V.MALAKHOV: No doubt that the main problem classical chess is facing nowadays is the fact that it’s very hard to sell to anyone. If considering chess the high art, it’s obvious that nothing can replace classical chess in terms of quality of play – neither rapid nor blitz. But if we look at chess as at a profession it’s obvious that there’s a wish of selling it to sponsors, a wish of making it interesting with further chance of receiving dividends. Rapid is more dynamic, which means it’s easier to find a sponsor, money and just interest for the rapid tournaments.
A.DREEV: We spent almost two hours discussing that at the press conference. That’s really how it is. Maybe you remember the period when rapid chess was very popular. I recall the Grand Prix which was initiated by Garry Kasparov. I played in the final and lost against Michael Adams, but on the way to the final I managed to outplay Anand, Ivanchuk and Topalov. I only want to say that the rapid chess has developed. It seems that my opinion has coincided with the opinion of the Russian Chess Federation Board – from now on Aeroflot Open will be held only in rapid and blitz format. I don’t know if it was worth to kind of sacrifice classical tournament, but I guess I’m not the only one thinking that development of rapid chess should continue. However, I wouldn’t want its development to harm classical chess. Classical chess should live.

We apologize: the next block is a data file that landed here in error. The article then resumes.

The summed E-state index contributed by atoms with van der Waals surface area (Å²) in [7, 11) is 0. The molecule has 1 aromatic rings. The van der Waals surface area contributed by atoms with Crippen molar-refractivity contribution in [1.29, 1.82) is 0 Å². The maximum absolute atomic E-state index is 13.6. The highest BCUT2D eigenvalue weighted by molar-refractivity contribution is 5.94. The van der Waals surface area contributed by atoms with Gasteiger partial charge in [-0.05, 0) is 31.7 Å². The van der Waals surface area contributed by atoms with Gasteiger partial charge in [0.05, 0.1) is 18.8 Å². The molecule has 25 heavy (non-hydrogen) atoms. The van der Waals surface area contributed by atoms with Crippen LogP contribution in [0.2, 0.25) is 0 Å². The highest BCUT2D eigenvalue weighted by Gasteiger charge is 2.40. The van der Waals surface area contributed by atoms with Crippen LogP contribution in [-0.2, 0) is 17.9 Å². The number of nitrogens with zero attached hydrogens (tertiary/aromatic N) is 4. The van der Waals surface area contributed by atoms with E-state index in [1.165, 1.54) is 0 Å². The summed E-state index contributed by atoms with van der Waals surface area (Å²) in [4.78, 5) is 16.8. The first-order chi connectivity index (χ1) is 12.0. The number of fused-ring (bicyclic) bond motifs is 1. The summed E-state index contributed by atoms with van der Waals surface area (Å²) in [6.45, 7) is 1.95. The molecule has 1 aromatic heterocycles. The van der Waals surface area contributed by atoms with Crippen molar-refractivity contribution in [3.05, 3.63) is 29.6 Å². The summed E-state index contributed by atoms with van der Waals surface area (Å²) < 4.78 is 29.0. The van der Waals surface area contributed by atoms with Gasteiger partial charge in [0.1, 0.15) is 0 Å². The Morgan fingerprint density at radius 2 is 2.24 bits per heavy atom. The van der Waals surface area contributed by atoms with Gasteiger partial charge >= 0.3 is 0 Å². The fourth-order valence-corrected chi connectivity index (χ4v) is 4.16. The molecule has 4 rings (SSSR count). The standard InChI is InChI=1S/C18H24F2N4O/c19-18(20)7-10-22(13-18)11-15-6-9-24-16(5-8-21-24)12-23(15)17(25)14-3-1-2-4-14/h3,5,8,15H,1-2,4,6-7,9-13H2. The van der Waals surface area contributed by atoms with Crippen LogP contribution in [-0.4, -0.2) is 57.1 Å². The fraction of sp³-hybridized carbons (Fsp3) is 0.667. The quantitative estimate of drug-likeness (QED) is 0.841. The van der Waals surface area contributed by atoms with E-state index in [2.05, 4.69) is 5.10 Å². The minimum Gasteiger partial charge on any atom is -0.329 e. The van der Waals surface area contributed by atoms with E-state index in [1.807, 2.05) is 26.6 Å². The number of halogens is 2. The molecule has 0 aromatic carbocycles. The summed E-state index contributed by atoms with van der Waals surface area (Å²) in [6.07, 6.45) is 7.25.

[…] I spend several hours on preparation for the classical game, but I don’t prepare for rapid games at all. As I already said I didn’t even prepare for the final, I didn’t even know my color for Game 1. That’s because rapid chess doesn’t need that and as I said before rapid shows who is who. 

V.MALAKHOV: The fact is that if taking into account the time given for the classical game the player should prepare for it in order at least to try to raise some problems for his rival. Otherwise, you won’t achieve anything. As regards to rapid chess the players have 15 minutes on the entire game and it’s completely possible that some adventurous or even risky idea can put the opponent off the rails, so the time limitation won’t make it possible for him to find a reasonable way out. That’s why there’s no need in preparation for the rapid games in the way we do for the classical ones. I surely agree on this.